Aggregated News

A pregnant woman in a blue dress holds her stomach and gazes at the camera.

I don’t consider myself to be lucky. I have never won the lottery, or even found a fiver in an old coat pocket. But there is one aspect in life where fortune has smiled on me: I am eight months pregnant with my first child – the result of IVF treatment.

Around three-quarters of all IVF cycles fail. And results vary with age. Figures from the Human Fertilisation and Embryology Authority (HFEA) published in March state the average live birthrate for each fresh embryo transferred for women of all ages is 21%; for those aged under 35, it is 29% – the highest it has ever been. For older women, the picture is bleaker: 10% for women aged 40-42, for example.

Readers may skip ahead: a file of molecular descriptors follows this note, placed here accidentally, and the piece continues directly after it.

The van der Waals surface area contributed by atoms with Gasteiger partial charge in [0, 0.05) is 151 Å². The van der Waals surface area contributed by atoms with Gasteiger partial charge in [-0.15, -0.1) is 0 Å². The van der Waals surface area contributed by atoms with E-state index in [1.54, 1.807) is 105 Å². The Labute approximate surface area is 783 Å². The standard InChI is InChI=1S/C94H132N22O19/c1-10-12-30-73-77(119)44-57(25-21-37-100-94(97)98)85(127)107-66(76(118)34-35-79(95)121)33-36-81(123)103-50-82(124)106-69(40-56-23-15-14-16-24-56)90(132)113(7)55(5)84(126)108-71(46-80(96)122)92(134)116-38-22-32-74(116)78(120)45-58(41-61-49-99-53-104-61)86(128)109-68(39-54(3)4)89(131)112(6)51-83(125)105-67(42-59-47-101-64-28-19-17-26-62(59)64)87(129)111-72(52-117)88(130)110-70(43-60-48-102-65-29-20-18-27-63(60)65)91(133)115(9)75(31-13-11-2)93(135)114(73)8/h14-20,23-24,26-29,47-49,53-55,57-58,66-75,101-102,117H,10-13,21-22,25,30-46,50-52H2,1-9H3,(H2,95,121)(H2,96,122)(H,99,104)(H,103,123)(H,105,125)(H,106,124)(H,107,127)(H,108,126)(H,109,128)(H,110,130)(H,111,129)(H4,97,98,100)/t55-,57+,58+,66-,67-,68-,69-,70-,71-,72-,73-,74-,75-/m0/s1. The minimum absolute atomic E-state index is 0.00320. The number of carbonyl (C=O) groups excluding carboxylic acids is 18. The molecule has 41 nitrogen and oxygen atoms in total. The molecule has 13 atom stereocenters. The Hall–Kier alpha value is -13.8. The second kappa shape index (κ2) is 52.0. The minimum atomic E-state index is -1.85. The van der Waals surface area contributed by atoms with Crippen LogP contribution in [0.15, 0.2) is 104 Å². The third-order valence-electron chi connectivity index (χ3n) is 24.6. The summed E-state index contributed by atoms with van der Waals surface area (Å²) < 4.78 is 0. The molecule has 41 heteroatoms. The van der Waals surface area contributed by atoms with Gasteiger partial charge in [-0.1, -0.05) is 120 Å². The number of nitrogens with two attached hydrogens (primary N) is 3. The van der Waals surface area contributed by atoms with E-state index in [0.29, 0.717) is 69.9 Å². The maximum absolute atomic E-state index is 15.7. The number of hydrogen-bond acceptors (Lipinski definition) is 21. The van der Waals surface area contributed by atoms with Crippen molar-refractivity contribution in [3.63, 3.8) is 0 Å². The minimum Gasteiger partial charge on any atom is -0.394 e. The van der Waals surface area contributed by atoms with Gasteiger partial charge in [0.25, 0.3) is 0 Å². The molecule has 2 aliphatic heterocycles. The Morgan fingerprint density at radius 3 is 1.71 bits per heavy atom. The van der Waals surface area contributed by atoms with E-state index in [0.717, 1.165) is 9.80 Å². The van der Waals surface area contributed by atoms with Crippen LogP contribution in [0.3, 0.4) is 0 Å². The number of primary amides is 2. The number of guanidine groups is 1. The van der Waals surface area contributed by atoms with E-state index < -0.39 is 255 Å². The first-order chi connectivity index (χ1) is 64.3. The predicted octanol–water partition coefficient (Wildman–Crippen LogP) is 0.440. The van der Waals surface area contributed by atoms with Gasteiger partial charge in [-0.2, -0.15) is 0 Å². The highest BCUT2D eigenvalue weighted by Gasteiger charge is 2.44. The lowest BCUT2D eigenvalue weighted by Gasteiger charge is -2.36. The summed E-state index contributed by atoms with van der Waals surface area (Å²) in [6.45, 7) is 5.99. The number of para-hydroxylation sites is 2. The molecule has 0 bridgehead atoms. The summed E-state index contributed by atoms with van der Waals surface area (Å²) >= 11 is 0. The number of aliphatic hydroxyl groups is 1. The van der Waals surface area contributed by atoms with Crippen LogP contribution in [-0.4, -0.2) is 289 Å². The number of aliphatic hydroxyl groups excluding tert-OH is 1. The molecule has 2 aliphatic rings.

In 2011, then aged 36, I underwent one cycle of IVF, funded by my local NHS trust, before I was treated for breast cancer. The embryos were frozen and in 2016 I embarked on the next stage: implantation. Funding was unavailable because I was by then over 40 and it was clear to me that IVF funding was unfair,...